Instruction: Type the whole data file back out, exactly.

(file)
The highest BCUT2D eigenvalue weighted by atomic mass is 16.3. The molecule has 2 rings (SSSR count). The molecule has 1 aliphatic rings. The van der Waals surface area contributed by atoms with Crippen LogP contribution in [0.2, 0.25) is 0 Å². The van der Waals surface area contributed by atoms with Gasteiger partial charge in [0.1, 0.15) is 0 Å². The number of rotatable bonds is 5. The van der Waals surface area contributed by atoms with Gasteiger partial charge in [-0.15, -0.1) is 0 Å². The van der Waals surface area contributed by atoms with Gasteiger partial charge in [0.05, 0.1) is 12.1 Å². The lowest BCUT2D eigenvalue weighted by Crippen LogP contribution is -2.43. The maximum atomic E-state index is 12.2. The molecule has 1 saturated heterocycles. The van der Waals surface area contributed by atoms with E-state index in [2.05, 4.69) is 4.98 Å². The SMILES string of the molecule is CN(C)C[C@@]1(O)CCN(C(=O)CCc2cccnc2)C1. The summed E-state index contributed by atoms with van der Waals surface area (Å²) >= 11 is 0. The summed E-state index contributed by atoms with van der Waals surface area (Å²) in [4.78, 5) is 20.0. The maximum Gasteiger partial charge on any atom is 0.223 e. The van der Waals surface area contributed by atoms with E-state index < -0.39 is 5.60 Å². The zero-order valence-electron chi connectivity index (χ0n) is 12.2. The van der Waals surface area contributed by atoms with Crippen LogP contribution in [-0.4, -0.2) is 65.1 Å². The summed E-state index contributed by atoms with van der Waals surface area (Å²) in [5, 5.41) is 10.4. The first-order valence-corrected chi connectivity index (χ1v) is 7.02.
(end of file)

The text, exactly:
The highest BCUT2D eigenvalue weighted by atomic mass is 16.3. The molecule has 2 rings (SSSR count). The molecule has 1 aliphatic rings. The van der Waals surface area contributed by atoms with Crippen LogP contribution in [0.2, 0.25) is 0 Å². The van der Waals surface area contributed by atoms with Gasteiger partial charge in [0.1, 0.15) is 0 Å². The number of rotatable bonds is 5. The van der Waals surface area contributed by atoms with Gasteiger partial charge in [-0.15, -0.1) is 0 Å². The van der Waals surface area contributed by atoms with Gasteiger partial charge in [0.05, 0.1) is 12.1 Å². The lowest BCUT2D eigenvalue weighted by Crippen LogP contribution is -2.43. The maximum atomic E-state index is 12.2. The molecule has 1 saturated heterocycles. The van der Waals surface area contributed by atoms with E-state index in [2.05, 4.69) is 4.98 Å². The SMILES string of the molecule is CN(C)C[C@@]1(O)CCN(C(=O)CCc2cccnc2)C1. The summed E-state index contributed by atoms with van der Waals surface area (Å²) >= 11 is 0. The summed E-state index contributed by atoms with van der Waals surface area (Å²) in [4.78, 5) is 20.0. The maximum Gasteiger partial charge on any atom is 0.223 e. The van der Waals surface area contributed by atoms with E-state index < -0.39 is 5.60 Å². The zero-order valence-electron chi connectivity index (χ0n) is 12.2. The van der Waals surface area contributed by atoms with Crippen LogP contribution in [-0.4, -0.2) is 65.1 Å². The summed E-state index contributed by atoms with van der Waals surface area (Å²) in [5, 5.41) is 10.4. The first-order valence-corrected chi connectivity index (χ1v) is 7.02.